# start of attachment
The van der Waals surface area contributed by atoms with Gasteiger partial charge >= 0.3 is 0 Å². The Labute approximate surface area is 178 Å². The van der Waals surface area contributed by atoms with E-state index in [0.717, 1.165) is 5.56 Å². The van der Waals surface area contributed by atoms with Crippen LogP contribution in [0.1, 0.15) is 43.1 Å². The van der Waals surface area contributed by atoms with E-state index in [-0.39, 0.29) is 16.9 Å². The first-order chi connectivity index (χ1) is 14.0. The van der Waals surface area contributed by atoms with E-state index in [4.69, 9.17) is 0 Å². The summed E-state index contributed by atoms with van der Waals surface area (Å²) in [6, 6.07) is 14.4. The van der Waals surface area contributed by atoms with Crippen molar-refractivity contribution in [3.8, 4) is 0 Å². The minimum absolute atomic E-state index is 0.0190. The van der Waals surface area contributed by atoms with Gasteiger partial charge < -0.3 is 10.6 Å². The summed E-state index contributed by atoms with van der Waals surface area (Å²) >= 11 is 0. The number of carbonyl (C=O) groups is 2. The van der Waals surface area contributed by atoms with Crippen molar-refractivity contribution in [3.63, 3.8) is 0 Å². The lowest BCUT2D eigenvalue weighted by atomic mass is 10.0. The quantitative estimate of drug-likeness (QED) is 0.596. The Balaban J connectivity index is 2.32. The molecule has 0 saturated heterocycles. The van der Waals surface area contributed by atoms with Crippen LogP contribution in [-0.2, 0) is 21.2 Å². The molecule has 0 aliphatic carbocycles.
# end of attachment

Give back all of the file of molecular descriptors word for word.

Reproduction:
The van der Waals surface area contributed by atoms with Gasteiger partial charge >= 0.3 is 0 Å². The Labute approximate surface area is 178 Å². The van der Waals surface area contributed by atoms with E-state index in [0.717, 1.165) is 5.56 Å². The van der Waals surface area contributed by atoms with Crippen LogP contribution in [0.1, 0.15) is 43.1 Å². The van der Waals surface area contributed by atoms with E-state index in [-0.39, 0.29) is 16.9 Å². The first-order chi connectivity index (χ1) is 14.0. The van der Waals surface area contributed by atoms with E-state index in [4.69, 9.17) is 0 Å². The summed E-state index contributed by atoms with van der Waals surface area (Å²) in [6, 6.07) is 14.4. The van der Waals surface area contributed by atoms with Crippen molar-refractivity contribution in [3.8, 4) is 0 Å². The minimum absolute atomic E-state index is 0.0190. The van der Waals surface area contributed by atoms with Gasteiger partial charge < -0.3 is 10.6 Å². The summed E-state index contributed by atoms with van der Waals surface area (Å²) >= 11 is 0. The number of carbonyl (C=O) groups is 2. The van der Waals surface area contributed by atoms with Crippen molar-refractivity contribution in [3.63, 3.8) is 0 Å². The lowest BCUT2D eigenvalue weighted by atomic mass is 10.0. The quantitative estimate of drug-likeness (QED) is 0.596. The Balaban J connectivity index is 2.32. The molecule has 0 saturated heterocycles. The van der Waals surface area contributed by atoms with Crippen LogP contribution in [-0.2, 0) is 21.2 Å². The molecule has 0 aliphatic carbocycles.